foodstuffs, such as tea, coffee, beans,
lice, fcuaai. canned goods. et<
auch articles as make all the dif-
ference between a Siberian and an
American standard of living."
••When will the first party go from
"We are hoping to send about '.i 0
construction workers, and soino ngrl-
cuitural workers, about the end of
February. The construction workers
will include building trades men, und
men to handle brick, cement and lime
making in addition to men to run a
couple of sawmills. Our job to pot in
touch with agricultural groups is
rather difficult, for we need to make
connections immediately with a lew
good groups who are lucky enough
to possess tractors and Implements
and other necessities, and who can
ruu them. We could move these
things inside of a month and Intld
them in Kuznets about the first week
"How about the technical staff?"
was the next question. "Where do
you expect to get them from, nnd
"When," was the answer, "if Amer-
ican engineers and executives don't
see by this time what their share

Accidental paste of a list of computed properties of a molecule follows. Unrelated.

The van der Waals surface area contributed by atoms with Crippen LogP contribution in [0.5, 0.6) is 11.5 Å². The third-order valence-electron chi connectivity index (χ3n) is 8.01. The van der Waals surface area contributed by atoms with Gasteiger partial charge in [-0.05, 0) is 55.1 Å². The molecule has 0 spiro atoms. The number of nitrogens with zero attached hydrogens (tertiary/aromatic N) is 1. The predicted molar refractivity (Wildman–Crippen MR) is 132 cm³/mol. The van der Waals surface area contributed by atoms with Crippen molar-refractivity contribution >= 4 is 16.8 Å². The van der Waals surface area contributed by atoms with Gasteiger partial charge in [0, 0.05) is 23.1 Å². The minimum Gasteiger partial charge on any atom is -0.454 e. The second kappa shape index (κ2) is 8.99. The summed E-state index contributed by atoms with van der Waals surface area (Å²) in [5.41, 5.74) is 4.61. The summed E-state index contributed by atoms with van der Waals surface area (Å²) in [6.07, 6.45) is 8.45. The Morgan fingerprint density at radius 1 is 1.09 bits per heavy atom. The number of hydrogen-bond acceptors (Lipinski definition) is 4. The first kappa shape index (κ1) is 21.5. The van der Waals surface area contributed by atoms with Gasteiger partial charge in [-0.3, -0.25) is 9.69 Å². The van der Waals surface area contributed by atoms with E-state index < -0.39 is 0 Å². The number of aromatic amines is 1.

amounts to out of the result of their
genius and labor, then it's time they
sat down and studied it out. At this
minute there are thousands of them
on the unemployed market; and the
wages of those who are employed are
falling daily. Perhaps it would not
be hard to convince some of them,
particularly the young men. to come
with us. to work in different lines,
in industries that are not destined
to pay dividends to people who never
worked and never will.
'l*ke Kuznets. now. It is a won-
derful district, upon which all the
future of Asia swings. It haR abso-
lutely unlimited quantities of the
tvest type of coal. In conju\ction with
magnetic ore which assays 89 pet